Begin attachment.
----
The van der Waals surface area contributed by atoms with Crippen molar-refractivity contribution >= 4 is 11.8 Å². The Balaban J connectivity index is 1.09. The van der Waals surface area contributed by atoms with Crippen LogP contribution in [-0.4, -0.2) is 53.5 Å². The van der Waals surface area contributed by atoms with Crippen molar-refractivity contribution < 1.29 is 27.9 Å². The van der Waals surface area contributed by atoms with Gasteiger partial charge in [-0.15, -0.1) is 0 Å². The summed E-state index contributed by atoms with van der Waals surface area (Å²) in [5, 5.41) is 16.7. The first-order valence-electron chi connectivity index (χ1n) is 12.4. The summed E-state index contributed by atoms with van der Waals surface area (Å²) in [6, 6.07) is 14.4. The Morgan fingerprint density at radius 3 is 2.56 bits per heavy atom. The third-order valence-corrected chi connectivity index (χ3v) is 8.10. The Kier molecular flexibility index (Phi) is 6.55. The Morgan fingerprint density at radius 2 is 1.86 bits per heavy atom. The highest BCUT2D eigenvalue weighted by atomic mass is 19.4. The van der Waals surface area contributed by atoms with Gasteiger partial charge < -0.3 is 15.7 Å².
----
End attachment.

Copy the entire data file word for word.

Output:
The van der Waals surface area contributed by atoms with Crippen molar-refractivity contribution >= 4 is 11.8 Å². The Balaban J connectivity index is 1.09. The van der Waals surface area contributed by atoms with Crippen LogP contribution in [-0.4, -0.2) is 53.5 Å². The van der Waals surface area contributed by atoms with Crippen molar-refractivity contribution < 1.29 is 27.9 Å². The van der Waals surface area contributed by atoms with Gasteiger partial charge in [-0.15, -0.1) is 0 Å². The summed E-state index contributed by atoms with van der Waals surface area (Å²) in [5, 5.41) is 16.7. The first-order valence-electron chi connectivity index (χ1n) is 12.4. The summed E-state index contributed by atoms with van der Waals surface area (Å²) in [6, 6.07) is 14.4. The Morgan fingerprint density at radius 3 is 2.56 bits per heavy atom. The third-order valence-corrected chi connectivity index (χ3v) is 8.10. The Kier molecular flexibility index (Phi) is 6.55. The Morgan fingerprint density at radius 2 is 1.86 bits per heavy atom. The highest BCUT2D eigenvalue weighted by atomic mass is 19.4. The van der Waals surface area contributed by atoms with Gasteiger partial charge < -0.3 is 15.7 Å².